- The Washington Times - Monday, July 17, 2000

The General Accounting Office (GAO), which is the investigative arm of Congress, recently released a report that said three years and $300 million into a massive reform project, the District has little to show for its efforts. In fact, GAO officials told Congress, D.C. officials implemented only 69 of 280 measures outlined in the 1997 management reform plan.

To appreciate fully the breadth of the issue you have to understand where the District has been and what the consequences are if it doesn't carry out significant reforms. One decade ago the city began a financial and political downturn. Barely able to meet its hefty payroll, officials ignored capital improvements, put off paying bills and began a series of furloughs that devastated the quality of services. The streets were filthy and the residents were as weary of rising taxes as they were of skyrocketing crime rates. Every election cycle brought more of the same literally. Perennial candidates and career politicians vowed reform only for voters to realize two years later they all were blowing the same hot air.

The 1998 elections were supposed to be different. Voters chose as mayor a politician who had never held elective office in the District and politicians who packaged themselves as reform-minded lawmakers. Their potential to shake up the slothful bureaucracy appeared great. Suffice it to say, some of the same agencies severely hampered by mismanagement on the part of the executive branch and micromanagement by the council public works, public schools, human services, corrections and procurement remain troublesome a decade later.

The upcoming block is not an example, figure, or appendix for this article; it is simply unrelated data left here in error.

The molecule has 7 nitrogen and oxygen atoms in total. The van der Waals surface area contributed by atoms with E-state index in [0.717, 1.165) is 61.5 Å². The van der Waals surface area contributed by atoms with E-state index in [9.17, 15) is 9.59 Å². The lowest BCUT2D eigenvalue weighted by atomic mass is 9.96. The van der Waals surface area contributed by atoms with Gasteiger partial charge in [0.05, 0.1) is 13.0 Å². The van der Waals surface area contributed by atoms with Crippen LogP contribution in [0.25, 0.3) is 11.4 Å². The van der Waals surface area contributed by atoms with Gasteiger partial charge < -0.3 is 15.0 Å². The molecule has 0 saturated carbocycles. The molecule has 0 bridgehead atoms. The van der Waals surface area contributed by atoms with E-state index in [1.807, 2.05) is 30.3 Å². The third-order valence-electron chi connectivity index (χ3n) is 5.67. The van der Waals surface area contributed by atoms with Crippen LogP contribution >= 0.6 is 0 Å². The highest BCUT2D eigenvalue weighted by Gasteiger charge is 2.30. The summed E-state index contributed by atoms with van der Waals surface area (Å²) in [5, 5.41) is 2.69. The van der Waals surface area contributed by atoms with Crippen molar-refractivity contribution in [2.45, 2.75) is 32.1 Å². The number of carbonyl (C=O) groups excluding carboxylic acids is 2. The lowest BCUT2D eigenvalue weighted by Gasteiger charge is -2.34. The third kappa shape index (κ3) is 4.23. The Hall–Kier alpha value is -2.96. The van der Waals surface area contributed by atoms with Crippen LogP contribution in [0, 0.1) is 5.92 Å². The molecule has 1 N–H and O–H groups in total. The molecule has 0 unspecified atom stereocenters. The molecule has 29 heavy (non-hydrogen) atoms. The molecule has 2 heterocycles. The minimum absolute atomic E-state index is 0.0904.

The mayor and the D.C. Council simply have not carried out the will of the people, people who went to the polls in 1998 saying the city should reform the bureaucracy and hold accountable workers who refuse to do so. Congress reiterated their mandate June 30 at two separate hearings on Capitol Hill and warned Mayor Williams and Council Chairman Linda Cropp to speed up the reforms. The mayor promised then that, "come hell or high water," people will be pushed into action.

Some of the mayor's people have already been pushed out the door, including the director of public works and the director of the Public Benefit Corp., which runs the city's clinics and D.C. General Hospital. Recent reports of serious problems at other agencies, including recreation and employment services, and continued problems at human services, ought to have the mayor rethinking leadership over there as well.

The most obvious leadership void, though, is on the legislative level. The D.C. Council can pull considerable rank on the executive branch, and rightly so. Yet it seems to have fallen into a political rut and listlessly declines to use its authority to make reforms.

That's risky political business because the city needs strong leadership from both branches of government to work effectively. Moreover, if reckless spending and longstanding problems remain uncorrected, federal overseers at the control board will not, repeat will not, be dissolved. Any smart politician knows that situation will not play well come election time.

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